Monday, February 13, 2012

Terminology Redux

Since it had been a while, the Densho staff took some time to review our terminology policy and the “A Note on Terminology” statement on our website. Issues on terminology in general go back at least to the 1970s, when a series of landmark articles by Raymond Okamura noted the euphemistic quality of the official terms used by the government to describe the “relocation” of Japanese American aliens and “non-aliens” during World War II to “relocation centers,” all of which connoted a benign process undertaken for the benefit of the “evacuees,” “residents,” and “colonists.” Since that time, the Japanese American community has pushed to enforce the use of more fitting terminology: “mass forced removal,” “exclusion,” “inmates,” and so forth with various levels of success. There were notable battles over the use of the term “concentration camp” in the historical markers at Manzanar and Tule Lake in the 1970s and another waged by the Japanese American National Museum in 1990s when they took their “America’s Concentration Camps” exhibition on the road. In recent years, an effort called “The Power of Words” has taken on the terminology issue anew.

At Densho, the terminology policy and statement was put together when the organization started in the 1990s. When we reviewed it, we found that little really needed to be changed. The policy mostly points out the euphemistic terminology that had once been used and recommends that it not be used any longer except as part of a direct quote or when trying to make a point about the terms themselves. It also explains the distinction between “internment” and “internment camps” and what was done to the vast majority of Japanese Americans, cautioning about the proper usage of these terms. For the most part, the policy doesn’t state that this or that term must be used, as opposed to pointing out which terms should not be used or should be used with great caution.

The policy did indicate a preference for referring to both the temporary and longer-term camps in which Japanese Americans removed from their West Coast homes were held. Because no alternative term has come to be widely accepted, we had decided to use the euphemistic term “assembly center”—in quotes when referred to by itself and in capital letters when used as part of a proper noun, e.g. “Pomona Assembly Center.” For the long-term camps run by the War Relocation Authority, we had decided to use “incarceration camp” internally (most notably in the tagging of items in our archive) in part to stay away from any controversy that surrounded the use of the term “concentration camp.” We had hoped that that term would eventually be one that would become more widely used in the community.

This is the one thing we did decide to change. Since the term “incarceration camp” has not caught on the last decade plus—we seem to be the only ones using it—we have decided to go with “concentration camp” as our preferred term and the one that we will use internally. As before our “Note on Terminology” won’t be prescriptive—as in everyone connected with Densho must use it all the time—but it will move to the top of the list of the terms we prefer. We did decide to keep the policy on “assembly centers” even while recognizing the inconsistency (“Turlock Assembly Center” versus “Gila River concentration camp”) between the ways we refer to these two types of camps.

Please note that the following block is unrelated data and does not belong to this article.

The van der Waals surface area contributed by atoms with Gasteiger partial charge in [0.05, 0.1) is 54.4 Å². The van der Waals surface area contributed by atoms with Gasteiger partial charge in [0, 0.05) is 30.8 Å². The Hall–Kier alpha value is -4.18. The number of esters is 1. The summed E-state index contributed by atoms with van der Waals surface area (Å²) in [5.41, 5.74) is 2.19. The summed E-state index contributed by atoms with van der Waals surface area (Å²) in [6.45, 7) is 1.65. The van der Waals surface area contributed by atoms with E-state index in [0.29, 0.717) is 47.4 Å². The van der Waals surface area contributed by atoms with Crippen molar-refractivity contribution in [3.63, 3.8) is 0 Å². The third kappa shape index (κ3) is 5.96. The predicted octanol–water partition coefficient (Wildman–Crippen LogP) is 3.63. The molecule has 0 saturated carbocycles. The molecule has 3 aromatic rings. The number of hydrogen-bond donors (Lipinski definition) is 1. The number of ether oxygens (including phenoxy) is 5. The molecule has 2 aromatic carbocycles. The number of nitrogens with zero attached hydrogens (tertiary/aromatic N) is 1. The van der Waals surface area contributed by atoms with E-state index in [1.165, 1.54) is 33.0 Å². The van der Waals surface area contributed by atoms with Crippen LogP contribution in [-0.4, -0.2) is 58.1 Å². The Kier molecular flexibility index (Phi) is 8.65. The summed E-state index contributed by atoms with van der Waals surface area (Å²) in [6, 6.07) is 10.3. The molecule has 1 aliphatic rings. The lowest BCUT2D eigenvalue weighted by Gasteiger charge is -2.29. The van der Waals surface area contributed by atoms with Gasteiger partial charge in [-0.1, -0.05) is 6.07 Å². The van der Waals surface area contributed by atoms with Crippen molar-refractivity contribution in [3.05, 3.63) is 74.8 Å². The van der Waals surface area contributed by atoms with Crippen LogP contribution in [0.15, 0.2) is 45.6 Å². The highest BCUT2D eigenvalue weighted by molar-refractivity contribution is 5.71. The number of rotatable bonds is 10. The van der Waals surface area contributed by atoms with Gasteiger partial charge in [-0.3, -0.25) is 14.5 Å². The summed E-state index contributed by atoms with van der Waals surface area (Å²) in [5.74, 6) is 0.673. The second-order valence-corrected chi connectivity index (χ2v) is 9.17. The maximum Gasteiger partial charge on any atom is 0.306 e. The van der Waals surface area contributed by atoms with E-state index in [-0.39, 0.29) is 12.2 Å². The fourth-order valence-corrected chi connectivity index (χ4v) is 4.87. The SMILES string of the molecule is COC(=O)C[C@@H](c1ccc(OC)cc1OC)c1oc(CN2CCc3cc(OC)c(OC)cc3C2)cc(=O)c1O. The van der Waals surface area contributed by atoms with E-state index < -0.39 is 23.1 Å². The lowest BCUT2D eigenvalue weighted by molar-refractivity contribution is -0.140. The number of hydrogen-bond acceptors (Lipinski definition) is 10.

What are your thoughts on this change and on the terminology issue in general? Is there something else that we need to consider? Is there any good reason not to do this? We’d be interested in hearing your thoughts.

Wednesday, February 1, 2012

A Disappointing Comparison during the 70th Anniversary of EO9066

From Densho's Executive Director, Tom Ikeda:

In 2008 I voted for President Obama hoping for comparisons with Franklin D Roosevelt, a Democratic President who entered office amid a financial crisis and who used the federal government to help working people find and keep jobs. However, I did not expect or want my comparison to extend to FDR's signing 70 years ago of Executive Order 9066, which authorized the military round-up and removal of Japanese Americans from the West Coast. On December 31, 2011, after expressing some misgivings, President Obama signed into law the National Defense Authorization Act (the annual defense budget) with a provision that allows the President to authorize the military to imprison civilians indefinitely anywhere in the world, including American citizens, without charging or putting them on trial.

Although President Obama states he will not indefinitely detain U.S. citizens without a trial, by his authorization of the NDAA he has made it easier for future administrations to do so. Furthermore, any protections granted to an American citizen may be sidestepped if current legislation, the "Enemy Expatriation Act," making its way through Congress is passed and signed into law. This legislation would allow the government to strip citizenship from Americans "engaging in or supporting hostilities against the United States." It does not seem farfetched to imagine that criticism of our country's fight against terrorism or a contribution to a Muslim charity will one day be used as a reason to exile an American.

Join a conversation about the NDAA and Enemy Expatriation Act on Densho's Facebook page and let me know what you think. Or you can email me directly with your thoughts at tom.ikeda@densho.org.

Jim Matsuoka: An Unpleasant School Assembly in Camp

Jim Matsuoka was grade school age when he and his family were sent to the Manzanar incarceration camp, California. In this clip, he remembers feeling upset by a speech made by a school principal during a camp school assembly. Jim Matsuoka's full interview is available in the Densho Digital Archive.

View the Archive Spotlight interview excerpt